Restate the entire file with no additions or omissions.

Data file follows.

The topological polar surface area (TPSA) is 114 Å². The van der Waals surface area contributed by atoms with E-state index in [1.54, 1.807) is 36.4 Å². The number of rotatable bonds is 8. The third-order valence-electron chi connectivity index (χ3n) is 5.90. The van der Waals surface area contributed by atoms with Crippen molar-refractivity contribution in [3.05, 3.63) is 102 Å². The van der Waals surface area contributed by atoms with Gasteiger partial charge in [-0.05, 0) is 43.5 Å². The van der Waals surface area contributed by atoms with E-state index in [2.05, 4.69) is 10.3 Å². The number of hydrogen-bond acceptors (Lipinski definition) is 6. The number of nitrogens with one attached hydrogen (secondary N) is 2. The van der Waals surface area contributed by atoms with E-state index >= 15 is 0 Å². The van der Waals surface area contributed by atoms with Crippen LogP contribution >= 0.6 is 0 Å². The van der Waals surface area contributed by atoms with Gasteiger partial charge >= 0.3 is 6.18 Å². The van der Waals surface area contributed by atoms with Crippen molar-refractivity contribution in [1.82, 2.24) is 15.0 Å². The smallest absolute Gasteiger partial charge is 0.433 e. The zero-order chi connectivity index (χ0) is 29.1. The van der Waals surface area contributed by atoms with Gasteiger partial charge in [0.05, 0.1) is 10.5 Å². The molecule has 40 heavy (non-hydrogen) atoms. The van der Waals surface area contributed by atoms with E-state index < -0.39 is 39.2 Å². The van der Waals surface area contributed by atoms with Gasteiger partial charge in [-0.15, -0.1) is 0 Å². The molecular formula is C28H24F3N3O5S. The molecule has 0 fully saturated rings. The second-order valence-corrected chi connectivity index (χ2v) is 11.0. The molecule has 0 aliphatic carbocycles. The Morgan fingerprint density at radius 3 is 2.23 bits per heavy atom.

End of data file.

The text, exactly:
The topological polar surface area (TPSA) is 114 Å². The van der Waals surface area contributed by atoms with E-state index in [1.54, 1.807) is 36.4 Å². The number of rotatable bonds is 8. The third-order valence-electron chi connectivity index (χ3n) is 5.90. The van der Waals surface area contributed by atoms with Crippen molar-refractivity contribution in [3.05, 3.63) is 102 Å². The van der Waals surface area contributed by atoms with Gasteiger partial charge in [-0.05, 0) is 43.5 Å². The van der Waals surface area contributed by atoms with E-state index in [2.05, 4.69) is 10.3 Å². The number of hydrogen-bond acceptors (Lipinski definition) is 6. The number of nitrogens with one attached hydrogen (secondary N) is 2. The van der Waals surface area contributed by atoms with E-state index >= 15 is 0 Å². The van der Waals surface area contributed by atoms with Crippen LogP contribution >= 0.6 is 0 Å². The van der Waals surface area contributed by atoms with Gasteiger partial charge >= 0.3 is 6.18 Å². The van der Waals surface area contributed by atoms with Crippen molar-refractivity contribution in [1.82, 2.24) is 15.0 Å². The smallest absolute Gasteiger partial charge is 0.433 e. The zero-order chi connectivity index (χ0) is 29.1. The van der Waals surface area contributed by atoms with Gasteiger partial charge in [0.05, 0.1) is 10.5 Å². The molecule has 40 heavy (non-hydrogen) atoms. The van der Waals surface area contributed by atoms with E-state index < -0.39 is 39.2 Å². The van der Waals surface area contributed by atoms with Gasteiger partial charge in [-0.15, -0.1) is 0 Å². The molecular formula is C28H24F3N3O5S. The molecule has 0 fully saturated rings. The second-order valence-corrected chi connectivity index (χ2v) is 11.0. The molecule has 0 aliphatic carbocycles. The Morgan fingerprint density at radius 3 is 2.23 bits per heavy atom.